Myryad has a winner. The Mi is packed with useful features and sounds great, too
A bold, dynamic and rhythmic sound
plenty of detail
easy to use
Front fascia touch buttons feel vague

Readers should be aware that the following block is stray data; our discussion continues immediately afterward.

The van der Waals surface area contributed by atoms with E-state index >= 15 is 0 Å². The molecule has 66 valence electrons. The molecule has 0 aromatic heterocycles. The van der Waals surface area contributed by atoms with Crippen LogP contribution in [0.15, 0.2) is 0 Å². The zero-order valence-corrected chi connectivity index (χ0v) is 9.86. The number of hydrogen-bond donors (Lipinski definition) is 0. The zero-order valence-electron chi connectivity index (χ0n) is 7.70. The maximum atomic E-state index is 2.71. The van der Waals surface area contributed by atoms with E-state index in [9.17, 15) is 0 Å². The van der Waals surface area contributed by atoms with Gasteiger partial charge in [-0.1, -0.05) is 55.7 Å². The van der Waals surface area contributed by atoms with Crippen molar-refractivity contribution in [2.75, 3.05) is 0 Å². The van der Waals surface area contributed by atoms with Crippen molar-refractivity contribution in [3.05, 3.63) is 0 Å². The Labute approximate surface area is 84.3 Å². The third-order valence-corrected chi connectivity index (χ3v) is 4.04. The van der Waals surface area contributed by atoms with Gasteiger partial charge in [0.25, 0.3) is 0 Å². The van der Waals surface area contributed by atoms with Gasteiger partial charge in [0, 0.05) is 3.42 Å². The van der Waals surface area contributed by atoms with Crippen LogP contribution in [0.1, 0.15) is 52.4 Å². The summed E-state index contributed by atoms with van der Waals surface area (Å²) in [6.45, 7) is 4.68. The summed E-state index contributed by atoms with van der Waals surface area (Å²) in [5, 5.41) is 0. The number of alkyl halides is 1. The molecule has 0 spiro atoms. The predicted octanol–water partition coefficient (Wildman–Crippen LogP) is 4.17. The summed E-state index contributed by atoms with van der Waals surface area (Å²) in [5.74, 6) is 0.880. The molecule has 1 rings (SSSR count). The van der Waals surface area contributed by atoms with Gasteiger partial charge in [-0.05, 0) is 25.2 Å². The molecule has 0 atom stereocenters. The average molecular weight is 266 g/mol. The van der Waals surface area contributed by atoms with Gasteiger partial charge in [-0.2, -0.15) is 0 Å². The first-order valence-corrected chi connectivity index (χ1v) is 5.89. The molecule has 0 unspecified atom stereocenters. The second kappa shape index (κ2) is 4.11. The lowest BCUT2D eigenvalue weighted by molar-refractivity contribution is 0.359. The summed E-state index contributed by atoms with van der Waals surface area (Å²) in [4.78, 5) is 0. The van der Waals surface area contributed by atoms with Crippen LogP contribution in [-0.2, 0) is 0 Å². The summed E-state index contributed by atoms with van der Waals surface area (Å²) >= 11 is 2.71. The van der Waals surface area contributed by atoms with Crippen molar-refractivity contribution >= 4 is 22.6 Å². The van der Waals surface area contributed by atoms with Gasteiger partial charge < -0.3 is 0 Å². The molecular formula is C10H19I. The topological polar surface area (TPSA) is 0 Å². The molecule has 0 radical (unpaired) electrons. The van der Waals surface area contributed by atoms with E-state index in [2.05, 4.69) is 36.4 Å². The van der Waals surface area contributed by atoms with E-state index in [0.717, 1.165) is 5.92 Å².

It may be a little late to the party, but the Mi is Myryad's answer to Arcam's massively successful Solo. That means it's an all-in-one music system with CD, DAB/FM tuner and amplifier. Simply add speakers and off you go. Like the Solo, the Mi will connect to an iPod, and allow the user to control Apple's portable range via its handset. The connection lead is included as standard. The main unit's large display works well, making navigation easy. We like the supplied handset too: it's nice to hold and sensibly laid out. We're less keen on the MI's front panel buttons. They're touch-sensiitve and offer little in the way of feedback – using them is a bit hit and miss. Given Myryad's heritage, it would have been a surprise if the Mi disappointed sonically. It doesn't. In fact, it sets very high standards for this type of system. Composed performance keeps controlSound quality is impressive regardless of source, though (as usual) radio needs a strong signal for good results. That said, it's still CD that produces the best sound. Play The Dark Knight's OST and the Mi produces surprisingly dynamic and entertaining sounds – provided you use decent speakers. We got good results from Monitor Audio's Bronze BR2s (£230), all the way up to the £2000 Monopulse 42As. This Myryad takes it all in its stride and sounds very much in command. Detail levels are high, but it's the Mi's ability to track rhythms and produce a bold yet cohesive sound that really impresses. Go the separates route and you'll get a better sound and improved refinement at high frequencies; but that's missing the point. Integrated systems are all about trying to get a decent sound from a convenient package. Myryad has gone further than most on the sonic part of the equation. Arcam's Solo has dominated this arena for a few years now. It now has a rival to fear.